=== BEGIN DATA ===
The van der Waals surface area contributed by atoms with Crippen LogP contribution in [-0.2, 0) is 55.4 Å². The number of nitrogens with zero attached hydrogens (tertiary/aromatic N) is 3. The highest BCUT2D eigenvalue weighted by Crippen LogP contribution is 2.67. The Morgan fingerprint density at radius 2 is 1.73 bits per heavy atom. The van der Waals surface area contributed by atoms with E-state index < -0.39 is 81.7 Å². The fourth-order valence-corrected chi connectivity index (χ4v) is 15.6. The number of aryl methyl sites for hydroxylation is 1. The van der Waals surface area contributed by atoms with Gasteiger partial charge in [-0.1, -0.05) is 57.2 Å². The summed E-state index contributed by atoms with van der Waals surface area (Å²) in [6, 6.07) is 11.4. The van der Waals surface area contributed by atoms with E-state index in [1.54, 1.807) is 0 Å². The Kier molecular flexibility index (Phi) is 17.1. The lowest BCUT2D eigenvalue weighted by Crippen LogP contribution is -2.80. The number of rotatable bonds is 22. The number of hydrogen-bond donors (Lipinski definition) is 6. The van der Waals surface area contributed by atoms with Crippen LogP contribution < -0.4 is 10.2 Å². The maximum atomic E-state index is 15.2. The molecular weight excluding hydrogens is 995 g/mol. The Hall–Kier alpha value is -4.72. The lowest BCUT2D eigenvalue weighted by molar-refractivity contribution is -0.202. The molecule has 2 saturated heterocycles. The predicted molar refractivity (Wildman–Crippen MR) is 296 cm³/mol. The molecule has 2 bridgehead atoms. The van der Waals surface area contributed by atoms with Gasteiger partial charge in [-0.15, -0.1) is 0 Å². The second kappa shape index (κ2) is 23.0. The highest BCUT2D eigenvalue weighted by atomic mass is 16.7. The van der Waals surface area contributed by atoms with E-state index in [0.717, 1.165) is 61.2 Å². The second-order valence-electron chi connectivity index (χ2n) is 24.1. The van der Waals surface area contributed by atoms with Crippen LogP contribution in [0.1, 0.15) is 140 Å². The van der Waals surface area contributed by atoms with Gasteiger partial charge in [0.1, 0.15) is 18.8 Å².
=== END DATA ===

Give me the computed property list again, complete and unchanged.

The van der Waals surface area contributed by atoms with Crippen LogP contribution in [-0.2, 0) is 55.4 Å². The number of nitrogens with zero attached hydrogens (tertiary/aromatic N) is 3. The highest BCUT2D eigenvalue weighted by Crippen LogP contribution is 2.67. The Morgan fingerprint density at radius 2 is 1.73 bits per heavy atom. The van der Waals surface area contributed by atoms with E-state index < -0.39 is 81.7 Å². The fourth-order valence-corrected chi connectivity index (χ4v) is 15.6. The number of aryl methyl sites for hydroxylation is 1. The van der Waals surface area contributed by atoms with Gasteiger partial charge in [-0.1, -0.05) is 57.2 Å². The summed E-state index contributed by atoms with van der Waals surface area (Å²) in [6, 6.07) is 11.4. The van der Waals surface area contributed by atoms with E-state index in [1.54, 1.807) is 0 Å². The Kier molecular flexibility index (Phi) is 17.1. The lowest BCUT2D eigenvalue weighted by Crippen LogP contribution is -2.80. The number of rotatable bonds is 22. The number of hydrogen-bond donors (Lipinski definition) is 6. The van der Waals surface area contributed by atoms with Crippen LogP contribution < -0.4 is 10.2 Å². The maximum atomic E-state index is 15.2. The molecular weight excluding hydrogens is 995 g/mol. The Hall–Kier alpha value is -4.72. The lowest BCUT2D eigenvalue weighted by molar-refractivity contribution is -0.202. The molecule has 2 saturated heterocycles. The predicted molar refractivity (Wildman–Crippen MR) is 296 cm³/mol. The molecule has 2 bridgehead atoms. The van der Waals surface area contributed by atoms with Gasteiger partial charge in [-0.15, -0.1) is 0 Å². The second kappa shape index (κ2) is 23.0. The highest BCUT2D eigenvalue weighted by atomic mass is 16.7. The van der Waals surface area contributed by atoms with E-state index in [0.717, 1.165) is 61.2 Å². The second-order valence-electron chi connectivity index (χ2n) is 24.1. The van der Waals surface area contributed by atoms with Crippen LogP contribution in [0.1, 0.15) is 140 Å². The van der Waals surface area contributed by atoms with Gasteiger partial charge in [0.1, 0.15) is 18.8 Å².